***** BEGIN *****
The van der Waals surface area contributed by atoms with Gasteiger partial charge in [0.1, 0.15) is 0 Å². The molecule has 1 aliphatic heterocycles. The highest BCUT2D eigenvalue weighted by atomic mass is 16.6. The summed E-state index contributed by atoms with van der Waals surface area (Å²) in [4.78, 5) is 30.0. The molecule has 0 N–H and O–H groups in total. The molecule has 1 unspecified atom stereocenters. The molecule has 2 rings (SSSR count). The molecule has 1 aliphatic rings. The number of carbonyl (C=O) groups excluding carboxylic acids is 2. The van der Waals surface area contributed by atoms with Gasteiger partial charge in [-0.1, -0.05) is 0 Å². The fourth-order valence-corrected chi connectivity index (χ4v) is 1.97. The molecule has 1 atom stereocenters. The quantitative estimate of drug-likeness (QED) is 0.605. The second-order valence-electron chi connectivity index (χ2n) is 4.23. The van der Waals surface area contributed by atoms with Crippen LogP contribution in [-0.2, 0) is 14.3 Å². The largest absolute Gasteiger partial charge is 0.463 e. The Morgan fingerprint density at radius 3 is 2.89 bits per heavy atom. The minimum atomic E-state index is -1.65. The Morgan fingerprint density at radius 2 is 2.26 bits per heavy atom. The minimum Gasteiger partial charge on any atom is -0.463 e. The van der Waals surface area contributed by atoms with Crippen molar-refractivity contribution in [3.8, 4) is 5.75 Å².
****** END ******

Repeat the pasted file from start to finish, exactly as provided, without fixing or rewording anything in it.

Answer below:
The van der Waals surface area contributed by atoms with Gasteiger partial charge in [0.1, 0.15) is 0 Å². The molecule has 1 aliphatic heterocycles. The highest BCUT2D eigenvalue weighted by atomic mass is 16.6. The summed E-state index contributed by atoms with van der Waals surface area (Å²) in [4.78, 5) is 30.0. The molecule has 0 N–H and O–H groups in total. The molecule has 1 unspecified atom stereocenters. The molecule has 2 rings (SSSR count). The molecule has 1 aliphatic rings. The number of carbonyl (C=O) groups excluding carboxylic acids is 2. The van der Waals surface area contributed by atoms with Gasteiger partial charge in [-0.1, -0.05) is 0 Å². The fourth-order valence-corrected chi connectivity index (χ4v) is 1.97. The molecule has 1 atom stereocenters. The quantitative estimate of drug-likeness (QED) is 0.605. The second-order valence-electron chi connectivity index (χ2n) is 4.23. The van der Waals surface area contributed by atoms with Crippen LogP contribution in [-0.2, 0) is 14.3 Å². The largest absolute Gasteiger partial charge is 0.463 e. The Morgan fingerprint density at radius 3 is 2.89 bits per heavy atom. The minimum atomic E-state index is -1.65. The Morgan fingerprint density at radius 2 is 2.26 bits per heavy atom. The minimum Gasteiger partial charge on any atom is -0.463 e. The van der Waals surface area contributed by atoms with Crippen molar-refractivity contribution in [3.8, 4) is 5.75 Å².